In recent weeks, the Korean Peninsula has gone through yet another nuclear and missile crisis. In response to Pyongyang’s tests, US president Donald Trump ordered an aircraft carrier group to Korean shores, and vice-president Michael Pence warned that Washington’s strategic patience was running out. These steps looked even more threatening against the background of Trump’s decision to strike a Syrian airbase in response to an alleged use of chemical weapons by Syrian president Bashar Assad’s military. The firework show in Syria became an impressive culmination of the official dinner held by Donald Trump in honour of China's visiting President Xi Jinping, whom Trump was trying to engage in an effort to lean hard on North Korea.
By now, the shock has subsided, but the issue is still there, and new crises are virtually certain. To North Korea’s ruling Kim dynasty, nuclear weapons and a missile fleet are a guarantee of regime survival. The Kims are no crazy operators, rather they are brutal but rational rulers who have learned well the lessons of Saddam Hussein’s overthrow in Iraq and Muammar Qaddafi’s in Libya. Kim Jong-un is now aiming for a capability for his missiles to reach the US West Coast, and is unlikely to ever give up his deterrent. Neither political pressure, nor economic sanctions can dissuade Pyongyang from its nuclear quest. It is only a matter of time before North Korea becomes a full-fledged nuclear power.
Russia has intimate knowledge of North Korea. It shares a few dozen kilometers of border with the DPRK. It is no ally of Pyongyang, but over the decades it has built a keen understanding of the Stalinist regime there. As one of the guarantors of the non-proliferation regime, Moscow does not support Pyongyang’s nuclear ambitions. It was not amused when several years ago a malfunctioning North Korean missile landed within Russia’s exclusive economic zone. However, the Russians read the DPRK’s nuclear and missile programs as essentially a regime-protection strategy.
From Moscow’s perspective, US shows of force in and around Korea are more provocative than dissuasive. Particularly dangerous, however, would be a US preventative strike at the DPRK’s nuclear and missile assets. The Russians have not forgotten that US President John Kennedy risked an all-out war with the Soviet Union in 1962 when Soviet leader Nikita Khrushchev recklessly sought to balance US nuclear missiles in Turkey with Soviet ones in Cuba. Today, the Russians don’t like Washington’s use of the North Korean threat to deploy the THAAD missile defense system in South Korea, which adds to the US effort of building a global missile defense shield that eventually might chip away at Russia’s own deterrent.
In the eyes of Washington and the world, China is the key player on the North Korean issue. At the Florida get-together, Trump was pressing Xi to make Kim Jong-un abandon his efforts. Beijing is clearly angry with its ally in Pyongyang, neither is it thrilled to be seen running errands on Washington’s behalf. China's economic pressure and diplomatic moves, including bristling articles addressed to North Korea in its official media, are predictably rebuffed by Pyongyang, leading the China-US game into a stalemate.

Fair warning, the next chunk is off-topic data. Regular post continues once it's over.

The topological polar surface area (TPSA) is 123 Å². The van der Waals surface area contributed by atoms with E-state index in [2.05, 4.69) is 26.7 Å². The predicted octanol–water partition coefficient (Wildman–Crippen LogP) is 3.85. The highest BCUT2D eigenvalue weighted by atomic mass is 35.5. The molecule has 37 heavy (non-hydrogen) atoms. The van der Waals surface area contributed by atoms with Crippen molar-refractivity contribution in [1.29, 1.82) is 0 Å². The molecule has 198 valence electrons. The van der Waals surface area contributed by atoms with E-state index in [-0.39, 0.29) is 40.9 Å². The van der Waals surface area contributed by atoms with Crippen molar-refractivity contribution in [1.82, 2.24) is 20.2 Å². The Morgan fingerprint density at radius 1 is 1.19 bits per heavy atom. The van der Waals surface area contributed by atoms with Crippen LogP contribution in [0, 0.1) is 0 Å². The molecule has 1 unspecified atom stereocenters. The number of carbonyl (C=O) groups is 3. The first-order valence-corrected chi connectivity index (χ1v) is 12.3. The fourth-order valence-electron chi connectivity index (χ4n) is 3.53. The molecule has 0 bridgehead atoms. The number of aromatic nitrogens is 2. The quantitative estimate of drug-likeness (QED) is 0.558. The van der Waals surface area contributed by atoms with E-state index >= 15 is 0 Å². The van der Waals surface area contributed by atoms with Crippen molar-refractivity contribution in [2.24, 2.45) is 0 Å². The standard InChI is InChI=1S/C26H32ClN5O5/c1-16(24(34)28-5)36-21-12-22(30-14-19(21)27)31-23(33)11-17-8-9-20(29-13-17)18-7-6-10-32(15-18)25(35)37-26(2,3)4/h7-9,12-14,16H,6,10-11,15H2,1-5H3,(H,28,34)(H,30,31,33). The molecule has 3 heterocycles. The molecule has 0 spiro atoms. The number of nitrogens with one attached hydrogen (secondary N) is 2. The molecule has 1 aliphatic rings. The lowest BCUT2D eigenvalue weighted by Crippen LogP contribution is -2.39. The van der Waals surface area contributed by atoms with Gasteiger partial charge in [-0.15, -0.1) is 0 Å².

This creates an opening for Moscow. Russia, of course, acknowledges the fact that North Korea is of paramount importance to China. Enjoying strategic partnership — a sort of contemporary major power entente — with Beijing, Moscow is careful not to do anything against China’s interests in an area which is so sensitive for Beijing. However, Russia is not simply following China. It has its own agenda and something approaching a strategy.
Russia’s agenda is, simply put, raising its global stature. It wants to be recognized as a key player in all major security issues, and certainly those concerning Eurasia. For starters, Moscow is keeping its channels of communication open to all parties — Beijing, Pyongyang, Washington, Seoul, and Tokyo. At the UN Security Council, Russia is part of the common front against nuclear proliferation. It has warned Pyongyang against further tests and urged it to resume six-party talks on the nuclear issue. At the same time, it deplores US muscle-flexing and its missile defense deployments in North-East Asia. However, Russia is pinning its main hopes on the two Korean states.
Koreans from the South as well as the North are intensely nationalistic and patriotic. Should the new South Korean president Moon Jae-in revive the “Sunshine policy” of one of his predecessors, Russia could then try and resurrect its idea of building a rail link and gas pipeline between North and South Korea, which would give Pyongyang a steady legal income.
Should Trump be ready to offer Kim Jong-un US security guarantees for his regime in exchange for limiting North Korea’s missile program so that the US West Coast remains safe from North Korean projectiles, Russia could also offer to host a six-party summit in Vladivostok, Russia's small metropolis on the Pacific, so close to the two Koreas, as well as China and Japan. This would be an appropriate setting for Trump and Kim Jong-un to meet face to face. Rather than stealing China’s lunch, Russia would be lifting a load off its chest.